Here's a look at the nominated composers and their thoughts on what they were attempting to convey with their music. Odds come from online sites in London where gambling on the Oscars is legal.
Oscars 2015: Predicting the Song Category
Johann Johannsson, The Theory of Everything
Four of the last six composers to win this category were first-time nominees, and six of the last seven Golden Globe winners have gone on to take home the Oscar. Clearly history makes Johann Johannsson the front-runner for his traditional orchestral score flavored with treated pianos, crystal baschet and pipe organ.
Johannsson told Billboard: "The essence of the film is very much the relationships. It's really about [Stephen] Hawking the man and Hawking the physicist. We tried to reflect both sides of him, but the score skews toward his emotional life and love life and his sense of wonderment for the world of physics."
Alexandre Desplat, The Grand Budapest Hotel
The quirkiest of the five scores, Desplat gets my vote for his use of folk instruments such as balalaikas, bazoukis and oud against small string ensembles. Integrated wholly into the fabric of the film, the score is used extensively to match the pace of the action rather than cue emotions or identify characters.
Desplat told Billboard: "What we do with Wes [Anderson], which I try to avoid [generally], is record every instrument separately and give him the stems so he can still use the instruments to get more surprising moments. He plays with the rhythm of the cuts, which is very important to the film."
Alexandre Desplat, The Imitation Game
Working against Desplat is the fact that he is up for two of his scores, which tends to split the vote. John Williams, the king of double nominations, has lost four of the times he was up for two in the last 30 years, though he did win for Star Wars when he was also up for Close Encounters of the Third Kind. James Horner and Thomas Newman have also lost in years they were double nominees.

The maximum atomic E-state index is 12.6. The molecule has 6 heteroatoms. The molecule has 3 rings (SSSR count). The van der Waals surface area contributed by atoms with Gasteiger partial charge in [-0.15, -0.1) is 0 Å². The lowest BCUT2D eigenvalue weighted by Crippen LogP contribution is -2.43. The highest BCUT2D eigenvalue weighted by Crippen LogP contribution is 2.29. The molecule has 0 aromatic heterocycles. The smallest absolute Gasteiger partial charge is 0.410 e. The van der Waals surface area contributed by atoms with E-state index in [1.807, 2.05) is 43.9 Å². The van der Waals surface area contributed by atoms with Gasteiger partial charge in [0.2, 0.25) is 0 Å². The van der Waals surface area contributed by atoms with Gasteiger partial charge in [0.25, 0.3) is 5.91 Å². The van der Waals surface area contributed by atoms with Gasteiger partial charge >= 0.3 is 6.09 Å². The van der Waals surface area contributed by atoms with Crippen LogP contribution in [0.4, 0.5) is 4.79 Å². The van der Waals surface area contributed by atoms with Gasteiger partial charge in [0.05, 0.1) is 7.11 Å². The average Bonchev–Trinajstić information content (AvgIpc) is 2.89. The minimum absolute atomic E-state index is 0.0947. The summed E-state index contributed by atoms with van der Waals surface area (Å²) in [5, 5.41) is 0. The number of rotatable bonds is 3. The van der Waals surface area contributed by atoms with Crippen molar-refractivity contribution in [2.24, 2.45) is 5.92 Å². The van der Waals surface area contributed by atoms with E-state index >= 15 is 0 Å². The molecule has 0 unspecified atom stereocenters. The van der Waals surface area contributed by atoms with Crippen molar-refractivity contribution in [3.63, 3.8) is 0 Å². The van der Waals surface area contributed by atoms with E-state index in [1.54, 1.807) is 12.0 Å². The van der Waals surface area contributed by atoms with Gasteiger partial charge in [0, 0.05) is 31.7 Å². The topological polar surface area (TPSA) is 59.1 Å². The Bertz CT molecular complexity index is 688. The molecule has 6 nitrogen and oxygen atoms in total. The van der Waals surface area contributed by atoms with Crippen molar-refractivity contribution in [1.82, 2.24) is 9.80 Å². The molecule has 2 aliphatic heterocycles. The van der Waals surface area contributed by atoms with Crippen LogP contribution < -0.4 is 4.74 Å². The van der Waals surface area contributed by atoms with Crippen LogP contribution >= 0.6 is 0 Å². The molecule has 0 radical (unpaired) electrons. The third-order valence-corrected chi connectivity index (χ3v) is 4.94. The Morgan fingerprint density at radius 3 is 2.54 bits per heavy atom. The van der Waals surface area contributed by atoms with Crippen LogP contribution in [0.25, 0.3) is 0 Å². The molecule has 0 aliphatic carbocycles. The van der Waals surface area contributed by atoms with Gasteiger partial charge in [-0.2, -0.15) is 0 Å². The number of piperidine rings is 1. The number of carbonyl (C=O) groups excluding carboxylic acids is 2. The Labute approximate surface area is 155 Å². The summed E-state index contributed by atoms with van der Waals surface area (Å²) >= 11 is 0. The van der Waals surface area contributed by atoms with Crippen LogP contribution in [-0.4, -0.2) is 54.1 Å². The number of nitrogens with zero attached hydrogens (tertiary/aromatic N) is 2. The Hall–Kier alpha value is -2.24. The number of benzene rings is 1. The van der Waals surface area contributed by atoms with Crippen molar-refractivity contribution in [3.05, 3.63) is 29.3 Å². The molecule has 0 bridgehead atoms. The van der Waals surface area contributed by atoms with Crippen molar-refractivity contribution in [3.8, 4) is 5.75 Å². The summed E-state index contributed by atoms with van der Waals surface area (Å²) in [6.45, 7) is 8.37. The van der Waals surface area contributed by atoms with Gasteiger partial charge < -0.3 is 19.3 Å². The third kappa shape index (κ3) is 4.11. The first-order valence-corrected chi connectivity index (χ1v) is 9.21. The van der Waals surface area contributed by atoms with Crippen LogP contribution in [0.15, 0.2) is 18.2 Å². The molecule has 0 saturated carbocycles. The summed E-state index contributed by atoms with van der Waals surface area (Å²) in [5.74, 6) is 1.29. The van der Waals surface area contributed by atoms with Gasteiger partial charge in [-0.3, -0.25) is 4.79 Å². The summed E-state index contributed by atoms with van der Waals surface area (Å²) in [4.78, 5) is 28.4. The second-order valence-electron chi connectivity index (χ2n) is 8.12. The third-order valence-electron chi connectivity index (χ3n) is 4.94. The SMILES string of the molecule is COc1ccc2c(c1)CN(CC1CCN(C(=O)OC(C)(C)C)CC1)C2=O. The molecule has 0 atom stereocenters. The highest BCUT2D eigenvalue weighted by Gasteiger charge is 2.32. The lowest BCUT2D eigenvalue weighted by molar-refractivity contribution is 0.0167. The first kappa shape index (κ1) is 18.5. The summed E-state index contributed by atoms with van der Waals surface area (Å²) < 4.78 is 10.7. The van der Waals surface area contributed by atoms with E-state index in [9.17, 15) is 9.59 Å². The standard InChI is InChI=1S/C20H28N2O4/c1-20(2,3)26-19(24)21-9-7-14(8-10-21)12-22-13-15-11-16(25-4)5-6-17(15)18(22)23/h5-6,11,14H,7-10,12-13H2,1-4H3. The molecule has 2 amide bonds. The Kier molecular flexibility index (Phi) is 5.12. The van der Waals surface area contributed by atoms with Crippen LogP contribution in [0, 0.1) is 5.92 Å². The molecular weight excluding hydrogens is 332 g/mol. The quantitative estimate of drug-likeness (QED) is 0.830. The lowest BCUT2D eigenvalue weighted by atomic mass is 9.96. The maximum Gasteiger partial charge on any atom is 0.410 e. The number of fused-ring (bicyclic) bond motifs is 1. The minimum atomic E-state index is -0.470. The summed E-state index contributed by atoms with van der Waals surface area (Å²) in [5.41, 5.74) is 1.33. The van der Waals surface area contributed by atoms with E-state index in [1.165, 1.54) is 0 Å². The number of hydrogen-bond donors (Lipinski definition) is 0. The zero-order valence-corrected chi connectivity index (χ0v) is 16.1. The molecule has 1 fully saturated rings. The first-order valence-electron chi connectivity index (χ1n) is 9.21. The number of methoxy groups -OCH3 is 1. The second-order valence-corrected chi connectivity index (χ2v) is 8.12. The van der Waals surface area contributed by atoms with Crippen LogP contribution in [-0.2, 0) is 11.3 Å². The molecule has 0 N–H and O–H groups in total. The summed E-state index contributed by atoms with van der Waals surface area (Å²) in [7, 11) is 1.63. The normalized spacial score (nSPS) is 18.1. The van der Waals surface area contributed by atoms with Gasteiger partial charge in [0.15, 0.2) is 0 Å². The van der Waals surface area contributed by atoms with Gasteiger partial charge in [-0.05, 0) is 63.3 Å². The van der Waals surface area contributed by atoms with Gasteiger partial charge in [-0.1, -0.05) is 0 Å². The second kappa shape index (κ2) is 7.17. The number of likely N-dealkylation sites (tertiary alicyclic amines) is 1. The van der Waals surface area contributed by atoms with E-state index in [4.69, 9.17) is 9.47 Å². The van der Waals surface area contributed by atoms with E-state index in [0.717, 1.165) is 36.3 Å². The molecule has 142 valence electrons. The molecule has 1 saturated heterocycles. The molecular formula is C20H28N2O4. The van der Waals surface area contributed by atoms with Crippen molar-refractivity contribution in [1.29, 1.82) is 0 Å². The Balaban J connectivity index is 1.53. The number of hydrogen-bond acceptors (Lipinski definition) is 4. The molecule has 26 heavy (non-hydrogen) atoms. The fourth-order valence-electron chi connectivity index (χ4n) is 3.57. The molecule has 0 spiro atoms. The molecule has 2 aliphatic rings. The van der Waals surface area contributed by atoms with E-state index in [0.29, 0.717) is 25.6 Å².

Desplat told Billboard: "When I heard the sound of the [code-breaking] machine, I thought it was great. Unfortunately, it's not a regular beat so I had to cheat. There was a spotting note that the music would stop [when the machine started]. I did the opposite -- I started there."
Hans Zimmer, Interstellar
Hollywood's most famous working composer has only won one Oscar, and that was two decades ago for 1995's The Lion King. As they say in baseball, he's due. Working in his favor is the effectiveness of his score and in the modern era of lines being blurred between sound design and music, Interstellar pushes the edge of the envelope. That said, the Oscars have been bouncing between the traditional and the modern -- The Artist followed The Social Network -- and last year the statue went to a space movie with sound design/music hybrid.
Zimmer told Billboard: "We gave ourselves rules -- no action drums, no kinetic strings -- and then figured out what was appropriate. When Chris [Nolan] said the organ, I could see how the organ pipes are the afterburners on the Saturn rocket. It seemed like a great opportunity to write for an instrument that is neglected."
Gary Yershon, Mr. Turner
The last time a British period piece won the score Oscar was at the 1999 ceremony when Stephen Warbeck took home the musical or comedy score Oscar for Shakespeare in Love. (It was the last of the four years in which two score awards were given.) It helped that Shakespeare in Love also won best picture. A theater composer, Yershon's score for Mr. Turner may be too challenging for many voters, its effectiveness resting in the way the cues get longer as the film plays on.
Yershon told Billboard: "There's so much on the screen, the acting is so detailed and very particular that music doesn't have the function it can have. It's not a traditional screenplay. It's built in a series of thematic layers and I guess the music is more potent if used selectively."